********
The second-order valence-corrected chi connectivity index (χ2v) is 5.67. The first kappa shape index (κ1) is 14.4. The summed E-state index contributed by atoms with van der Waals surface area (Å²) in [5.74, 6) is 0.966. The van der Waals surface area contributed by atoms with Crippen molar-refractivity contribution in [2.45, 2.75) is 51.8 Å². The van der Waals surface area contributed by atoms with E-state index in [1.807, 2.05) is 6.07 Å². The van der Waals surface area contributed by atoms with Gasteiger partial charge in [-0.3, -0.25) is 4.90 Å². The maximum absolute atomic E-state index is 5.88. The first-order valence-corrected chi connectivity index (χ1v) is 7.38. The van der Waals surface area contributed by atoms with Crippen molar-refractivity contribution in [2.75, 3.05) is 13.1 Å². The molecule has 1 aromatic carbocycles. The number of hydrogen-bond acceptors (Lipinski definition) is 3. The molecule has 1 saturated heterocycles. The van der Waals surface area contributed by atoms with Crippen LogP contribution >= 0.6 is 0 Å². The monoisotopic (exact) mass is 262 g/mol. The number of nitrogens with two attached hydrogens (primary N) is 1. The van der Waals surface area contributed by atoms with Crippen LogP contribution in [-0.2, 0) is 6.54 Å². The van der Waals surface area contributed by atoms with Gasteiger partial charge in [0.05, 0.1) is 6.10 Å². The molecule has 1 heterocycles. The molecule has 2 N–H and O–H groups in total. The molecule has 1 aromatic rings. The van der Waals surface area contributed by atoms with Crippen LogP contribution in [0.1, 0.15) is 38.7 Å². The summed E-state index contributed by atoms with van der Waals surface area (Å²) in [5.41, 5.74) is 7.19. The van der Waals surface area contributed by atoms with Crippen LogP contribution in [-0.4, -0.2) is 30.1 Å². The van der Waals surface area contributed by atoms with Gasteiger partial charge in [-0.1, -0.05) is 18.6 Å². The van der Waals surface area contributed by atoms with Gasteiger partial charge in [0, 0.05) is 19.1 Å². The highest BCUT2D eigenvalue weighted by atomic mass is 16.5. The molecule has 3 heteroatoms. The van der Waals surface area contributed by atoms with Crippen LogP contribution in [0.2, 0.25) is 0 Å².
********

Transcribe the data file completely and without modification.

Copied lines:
The second-order valence-corrected chi connectivity index (χ2v) is 5.67. The first kappa shape index (κ1) is 14.4. The summed E-state index contributed by atoms with van der Waals surface area (Å²) in [5.74, 6) is 0.966. The van der Waals surface area contributed by atoms with Crippen molar-refractivity contribution in [2.45, 2.75) is 51.8 Å². The van der Waals surface area contributed by atoms with E-state index in [1.807, 2.05) is 6.07 Å². The van der Waals surface area contributed by atoms with Gasteiger partial charge in [-0.3, -0.25) is 4.90 Å². The maximum absolute atomic E-state index is 5.88. The first-order valence-corrected chi connectivity index (χ1v) is 7.38. The van der Waals surface area contributed by atoms with Crippen molar-refractivity contribution in [2.75, 3.05) is 13.1 Å². The molecule has 1 aromatic carbocycles. The number of hydrogen-bond acceptors (Lipinski definition) is 3. The molecule has 1 saturated heterocycles. The van der Waals surface area contributed by atoms with Crippen LogP contribution >= 0.6 is 0 Å². The monoisotopic (exact) mass is 262 g/mol. The number of nitrogens with two attached hydrogens (primary N) is 1. The van der Waals surface area contributed by atoms with Crippen LogP contribution in [-0.2, 0) is 6.54 Å². The van der Waals surface area contributed by atoms with Gasteiger partial charge in [0.05, 0.1) is 6.10 Å². The molecule has 1 heterocycles. The molecule has 2 N–H and O–H groups in total. The molecule has 1 aromatic rings. The van der Waals surface area contributed by atoms with Crippen LogP contribution in [0.1, 0.15) is 38.7 Å². The summed E-state index contributed by atoms with van der Waals surface area (Å²) in [5.41, 5.74) is 7.19. The van der Waals surface area contributed by atoms with Crippen LogP contribution in [-0.4, -0.2) is 30.1 Å². The van der Waals surface area contributed by atoms with Gasteiger partial charge in [-0.1, -0.05) is 18.6 Å². The van der Waals surface area contributed by atoms with Gasteiger partial charge in [0, 0.05) is 19.1 Å². The highest BCUT2D eigenvalue weighted by atomic mass is 16.5. The molecule has 3 heteroatoms. The van der Waals surface area contributed by atoms with Crippen LogP contribution in [0.2, 0.25) is 0 Å².